days (Busquet et al., 2009). Before pairing, animals were weighed to
the nearest 0.01 g. We checked the pedigree of each individual and
veriﬁed that partners stemmed from different direct kin lines for at
least two generations. Apart from this condition, partners were
Experimental pairing of an unfamiliar female and male in this
species is usually characterized by an initial increase in chasing
behaviour (Patris, Gouat, Jacquot, Christophe, &Baudoin, 2002).
However, these initial chasing events typically decrease in fre-
quency and appearance within the ﬁrst 30 min. During this time,
M. Rangassamy et al. / Animal Behaviour 103 (2015) 7e15 9
we always monitored the new pairs in order to terminate the
pairing if the aggression did not stop, but this never occurred
during our experiments.
Females were then weighed once per week in order to detect
pregnancies. In total, pairs were checked for reproduction during a
period of 90 days; this duration corresponds to more than three
times the gestation period of this species (around 20 days of
gestation in primiparous females; F
eron &Gouat, 2007). Starting at
20 days after pairing, we checked the cages for new litters on a daily
basis. In addition to the date of birth of each litter, we noted the litter
size. We also weighed the pups on postnatal day 12 (Cohort 1) or day
14 (Cohort 2) in order to obtain a measure of offspring development.
All statistical analyses were done using the program R, version
3.1.1 (R Core Team, 2014). Data obtained from experiments with
Cohort 1 and Cohort 2 were analysed separately, as they were
conducted by different experimenters and there were slight dif-
ferences in the setting (size of open ﬁeld arena, construction of
elevated plus maze, see above).
Calculation of personality scores
To capture the information of the different behavioural re-
sponses per test (open ﬁeld, elevated plus maze) we calculated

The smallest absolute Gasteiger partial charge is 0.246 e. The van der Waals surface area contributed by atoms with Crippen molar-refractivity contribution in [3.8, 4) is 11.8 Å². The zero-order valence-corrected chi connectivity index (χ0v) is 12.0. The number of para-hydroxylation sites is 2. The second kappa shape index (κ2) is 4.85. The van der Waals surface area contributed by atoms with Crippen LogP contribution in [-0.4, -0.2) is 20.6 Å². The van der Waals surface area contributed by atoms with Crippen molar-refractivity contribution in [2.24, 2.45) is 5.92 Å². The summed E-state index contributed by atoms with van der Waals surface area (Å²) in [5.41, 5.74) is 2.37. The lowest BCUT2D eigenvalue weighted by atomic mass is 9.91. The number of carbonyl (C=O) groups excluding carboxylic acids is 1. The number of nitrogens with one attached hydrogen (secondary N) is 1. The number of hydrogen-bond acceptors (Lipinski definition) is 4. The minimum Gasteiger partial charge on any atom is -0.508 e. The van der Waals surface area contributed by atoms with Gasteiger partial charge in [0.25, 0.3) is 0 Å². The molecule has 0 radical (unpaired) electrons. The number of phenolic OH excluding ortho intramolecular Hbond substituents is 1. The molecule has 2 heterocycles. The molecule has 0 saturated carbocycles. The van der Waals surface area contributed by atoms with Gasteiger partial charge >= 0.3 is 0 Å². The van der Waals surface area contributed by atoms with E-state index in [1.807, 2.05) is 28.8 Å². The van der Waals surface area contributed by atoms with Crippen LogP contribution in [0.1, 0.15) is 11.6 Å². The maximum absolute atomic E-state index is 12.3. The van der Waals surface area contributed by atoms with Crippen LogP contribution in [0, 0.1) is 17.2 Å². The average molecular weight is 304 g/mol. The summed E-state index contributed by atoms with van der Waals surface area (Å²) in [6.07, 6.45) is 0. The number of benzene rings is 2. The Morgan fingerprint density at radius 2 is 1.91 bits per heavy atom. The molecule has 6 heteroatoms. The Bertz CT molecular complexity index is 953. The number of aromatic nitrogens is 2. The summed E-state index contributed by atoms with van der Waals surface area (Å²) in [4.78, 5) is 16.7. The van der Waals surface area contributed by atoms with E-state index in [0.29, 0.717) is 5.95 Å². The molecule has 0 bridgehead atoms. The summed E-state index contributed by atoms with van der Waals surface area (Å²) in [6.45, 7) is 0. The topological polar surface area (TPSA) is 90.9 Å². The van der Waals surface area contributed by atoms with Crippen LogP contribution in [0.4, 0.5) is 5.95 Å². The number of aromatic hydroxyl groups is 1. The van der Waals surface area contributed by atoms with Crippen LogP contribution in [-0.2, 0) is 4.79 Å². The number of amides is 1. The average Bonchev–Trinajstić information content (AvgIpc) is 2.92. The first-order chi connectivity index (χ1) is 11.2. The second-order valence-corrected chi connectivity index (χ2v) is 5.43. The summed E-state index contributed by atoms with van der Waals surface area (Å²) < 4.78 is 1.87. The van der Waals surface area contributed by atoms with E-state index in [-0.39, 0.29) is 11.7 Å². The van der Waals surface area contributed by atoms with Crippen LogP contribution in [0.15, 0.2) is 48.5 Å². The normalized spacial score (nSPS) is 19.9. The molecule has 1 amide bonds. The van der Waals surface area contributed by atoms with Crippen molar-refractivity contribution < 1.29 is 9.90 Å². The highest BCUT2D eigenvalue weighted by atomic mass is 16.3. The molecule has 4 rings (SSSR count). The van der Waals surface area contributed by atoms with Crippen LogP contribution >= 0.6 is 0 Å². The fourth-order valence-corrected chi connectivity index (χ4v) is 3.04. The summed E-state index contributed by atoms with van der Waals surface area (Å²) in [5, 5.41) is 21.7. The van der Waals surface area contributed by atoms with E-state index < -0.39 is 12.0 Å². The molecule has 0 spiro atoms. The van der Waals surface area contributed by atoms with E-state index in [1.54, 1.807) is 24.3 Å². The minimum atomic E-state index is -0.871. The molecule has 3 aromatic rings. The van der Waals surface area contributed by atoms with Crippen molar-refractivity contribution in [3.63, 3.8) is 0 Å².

scores (exploration scores based on open ﬁeld responses; anxiety
scores based on elevated plus maze responses) using the scaled ﬁrst
component as provided by a principal component analysis, PCA (R
function: prcomp). This was done separately for T
and for T
for Cohorts 1 and 2. These new variables were used to test for
repeatability across time. For further analysis (see below), we then
averaged the scores over both time steps. In all cases, the ﬁrst
component captured more than 51% (up to 88%) of the variability of
the behavioural responses considered (see Appendix Table A1 with
the explained variations of all ﬁrst principal components).
Furthermore, in all cases the ﬁrst component had an eigenvalue >1,
indicating that this component accounted for more variance than
any of the original variables of the standardized data.
The scores of males and females were compared by linear
mixed-effects models LMM, using litter identity as a random factor.
This was done with the R package lme4 (Bates, Maechler, &Bolker,
2014). Pvalues were extracted by Wald chi-square tests (type III).
Repeatability of behavioural responses
Repeatability, i.e. the intraclass correlation calculated as the
proportion of phenotypic variation that can be attributed to
between-subject variation (Lessells &Boag, 1987), was calculated
for both scores (anxiety, exploration), separately for Cohorts 1 and
2. We used LMM-based calculations of repeatability with the R
package rptR (Nakagawa &Schielzeth, 2010), and we assessed 95%
conﬁdence intervals by 1000 bootstrap steps. Individual identity
was used as a random factor. Pvalues were calculated by 1000
Within-pair similarity and reproductive timing
We tested the effects of sets of different predictor variables on
the timing of reproduction of the different breeding pairs using
multiple Cox proportional hazards regression (R package: survival),
allowing for the analysis of censored data (Therneau &Grambsch,
2000). This kind of model tests for the combined timing and
probability of occurrence of an event. The latency until pairs had
their ﬁrst litter after pairing and the probability of reproduction,
censored after an observation period of 90 days, were used as
response variables. Predictor variables were based on the explo-
ration scores and anxiety scores as obtained by PCA (see above).
For each of the two variables, we used the absolute difference
between the scores of the male and the female within each pair as a
measure of similarity of personality types, calculated as:
Similarity index ¼
Low values indicate high similarity and high values indicate low
similarity within pairs. The distributions of values for similarity
indices calculated for both traits and for both experiments and
cohorts are given in Appendix Fig. A1. We also calculated models
separately based on the scores of males and of females in order to
test for distinct (‘direct’) effects of the personality type of each
partner (see Both et al., 2005; Schuett, Dall, et al., 2011). In addition,